Last month, presidential candidate Marco Rubio called liberal arts colleges “indoctrination camps” protected by the political left “because all their friends work there.” To which Alan Singer from Hofstra University responded on Huffington Post by citing Thomas Jefferson who wrote in a letter in 1786: "I think by far the most important bill in our whole code is that for the diffusion of knowledge among the people. No other sure foundation can be devised, for the preservation of freedom and happiness." Although I don't agree with Thomas Jefferson on all things, I agree with the importance he places on "the diffusion of knowledge." Liberal arts colleges preserve crucial learning traditions and foster values in strong oral and written communication, social awareness, citizenship, creativity, and more.

When it comes to finding a job, the skills and experiences that liberal arts college students gain make them well-rounded candidates. Still, why is there so little value in learning itself? Additionally, why is one's love of learning a reason for being shamed by others who have their minds set only on vocational prospects? Do whatever you want. Study whatever you want. Be passionate and love learning for what it is, not for what you think it will give you in the future.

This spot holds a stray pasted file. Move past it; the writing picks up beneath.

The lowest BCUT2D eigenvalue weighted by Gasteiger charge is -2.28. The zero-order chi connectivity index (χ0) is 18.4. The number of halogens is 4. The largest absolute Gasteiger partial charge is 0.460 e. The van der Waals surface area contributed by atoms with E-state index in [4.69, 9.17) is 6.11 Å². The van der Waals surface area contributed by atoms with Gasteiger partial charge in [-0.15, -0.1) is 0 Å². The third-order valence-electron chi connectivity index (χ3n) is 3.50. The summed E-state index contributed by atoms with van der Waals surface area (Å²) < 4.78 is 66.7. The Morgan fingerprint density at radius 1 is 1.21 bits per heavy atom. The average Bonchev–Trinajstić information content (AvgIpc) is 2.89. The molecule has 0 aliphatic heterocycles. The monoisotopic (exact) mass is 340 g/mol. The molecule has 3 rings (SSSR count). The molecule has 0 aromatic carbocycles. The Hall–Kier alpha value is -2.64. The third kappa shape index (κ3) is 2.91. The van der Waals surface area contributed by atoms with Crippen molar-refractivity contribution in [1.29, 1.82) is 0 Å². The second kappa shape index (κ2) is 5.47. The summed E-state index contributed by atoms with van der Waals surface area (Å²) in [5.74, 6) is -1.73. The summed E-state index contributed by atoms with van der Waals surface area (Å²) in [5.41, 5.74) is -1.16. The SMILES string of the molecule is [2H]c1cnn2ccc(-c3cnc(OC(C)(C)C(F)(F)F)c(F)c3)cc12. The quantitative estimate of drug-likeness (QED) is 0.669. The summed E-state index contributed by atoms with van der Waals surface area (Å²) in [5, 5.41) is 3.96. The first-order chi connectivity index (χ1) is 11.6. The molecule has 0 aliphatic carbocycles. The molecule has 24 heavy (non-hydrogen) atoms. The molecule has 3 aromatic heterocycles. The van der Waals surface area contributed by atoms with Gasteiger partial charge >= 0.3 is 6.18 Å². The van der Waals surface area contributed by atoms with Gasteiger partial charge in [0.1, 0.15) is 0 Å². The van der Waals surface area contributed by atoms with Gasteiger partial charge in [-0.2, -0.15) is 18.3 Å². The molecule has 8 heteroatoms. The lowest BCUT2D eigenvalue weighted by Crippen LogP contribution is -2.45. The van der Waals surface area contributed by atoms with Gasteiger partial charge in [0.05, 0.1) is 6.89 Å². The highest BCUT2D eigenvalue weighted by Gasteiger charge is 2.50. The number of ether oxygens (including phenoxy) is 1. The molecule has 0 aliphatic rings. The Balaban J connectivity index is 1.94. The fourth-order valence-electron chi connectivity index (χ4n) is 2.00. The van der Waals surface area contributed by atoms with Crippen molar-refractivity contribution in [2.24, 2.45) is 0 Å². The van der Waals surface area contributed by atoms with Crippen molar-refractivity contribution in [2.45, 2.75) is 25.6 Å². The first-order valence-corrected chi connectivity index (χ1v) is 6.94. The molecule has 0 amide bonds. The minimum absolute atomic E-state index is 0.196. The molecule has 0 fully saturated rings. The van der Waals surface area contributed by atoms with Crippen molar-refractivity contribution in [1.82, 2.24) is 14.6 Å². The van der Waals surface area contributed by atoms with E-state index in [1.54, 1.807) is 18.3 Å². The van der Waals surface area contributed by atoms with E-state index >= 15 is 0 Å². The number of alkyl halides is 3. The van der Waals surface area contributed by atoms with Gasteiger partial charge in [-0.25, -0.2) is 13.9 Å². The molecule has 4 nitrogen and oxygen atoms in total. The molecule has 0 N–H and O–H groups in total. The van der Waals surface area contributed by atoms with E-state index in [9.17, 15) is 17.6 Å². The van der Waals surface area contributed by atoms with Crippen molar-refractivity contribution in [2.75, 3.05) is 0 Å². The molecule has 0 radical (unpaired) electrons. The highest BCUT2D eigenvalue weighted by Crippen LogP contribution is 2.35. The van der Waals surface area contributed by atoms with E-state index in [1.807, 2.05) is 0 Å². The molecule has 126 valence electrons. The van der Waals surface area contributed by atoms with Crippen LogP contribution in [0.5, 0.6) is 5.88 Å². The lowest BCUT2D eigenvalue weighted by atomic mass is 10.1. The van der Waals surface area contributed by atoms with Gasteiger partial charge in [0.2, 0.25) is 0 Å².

Cover Image Credit: hamilton.edu

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10 Things I Threw Out AFTER Freshman Year Of College

Guess half the stuff on your packing list doesn't really matter
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I spent the entire summer before my freshman year of college so WORRIED.

I also spent most of my money that summer on miscellaneous dorm stuff. I packed the car when the time finally came to move in, and spent the drive up excited and confused about what the heck was actually going on.

Freshman year came and went, and as I get ready to go back to school in just a few short weeks (!!), I'm starting to realize there's just a whole bunch of crap I just don't need.

After freshman year, I threw out:

1. Half my wardrobe.

I don't really know what I was thinking of owning 13 sweaters and 25 T-shirts in the first place. I wear the same five T-shirts until I magically find a new one that I probably got for free, and I put on jeans maybe four times. One pair is enough.